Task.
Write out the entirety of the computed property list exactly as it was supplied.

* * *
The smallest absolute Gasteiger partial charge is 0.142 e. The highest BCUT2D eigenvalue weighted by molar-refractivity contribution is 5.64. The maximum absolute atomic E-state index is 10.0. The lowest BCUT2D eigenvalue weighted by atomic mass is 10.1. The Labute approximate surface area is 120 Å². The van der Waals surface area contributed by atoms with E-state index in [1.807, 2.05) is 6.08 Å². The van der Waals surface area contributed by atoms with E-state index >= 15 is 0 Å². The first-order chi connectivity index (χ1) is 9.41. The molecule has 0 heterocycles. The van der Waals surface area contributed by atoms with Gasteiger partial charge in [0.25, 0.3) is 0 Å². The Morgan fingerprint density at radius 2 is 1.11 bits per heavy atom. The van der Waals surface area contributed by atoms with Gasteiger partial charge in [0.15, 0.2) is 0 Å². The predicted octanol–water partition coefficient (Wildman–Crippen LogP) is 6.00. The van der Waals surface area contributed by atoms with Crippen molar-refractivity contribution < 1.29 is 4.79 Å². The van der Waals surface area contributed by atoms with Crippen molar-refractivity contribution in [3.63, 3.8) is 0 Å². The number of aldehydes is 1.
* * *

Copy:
The smallest absolute Gasteiger partial charge is 0.142 e. The highest BCUT2D eigenvalue weighted by molar-refractivity contribution is 5.64. The maximum absolute atomic E-state index is 10.0. The lowest BCUT2D eigenvalue weighted by atomic mass is 10.1. The Labute approximate surface area is 120 Å². The van der Waals surface area contributed by atoms with E-state index in [1.807, 2.05) is 6.08 Å². The van der Waals surface area contributed by atoms with E-state index >= 15 is 0 Å². The first-order chi connectivity index (χ1) is 9.41. The molecule has 0 heterocycles. The van der Waals surface area contributed by atoms with Gasteiger partial charge in [0.25, 0.3) is 0 Å². The Morgan fingerprint density at radius 2 is 1.11 bits per heavy atom. The van der Waals surface area contributed by atoms with Gasteiger partial charge in [0.15, 0.2) is 0 Å². The predicted octanol–water partition coefficient (Wildman–Crippen LogP) is 6.00. The van der Waals surface area contributed by atoms with Crippen molar-refractivity contribution < 1.29 is 4.79 Å². The van der Waals surface area contributed by atoms with Crippen molar-refractivity contribution in [3.63, 3.8) is 0 Å². The number of aldehydes is 1.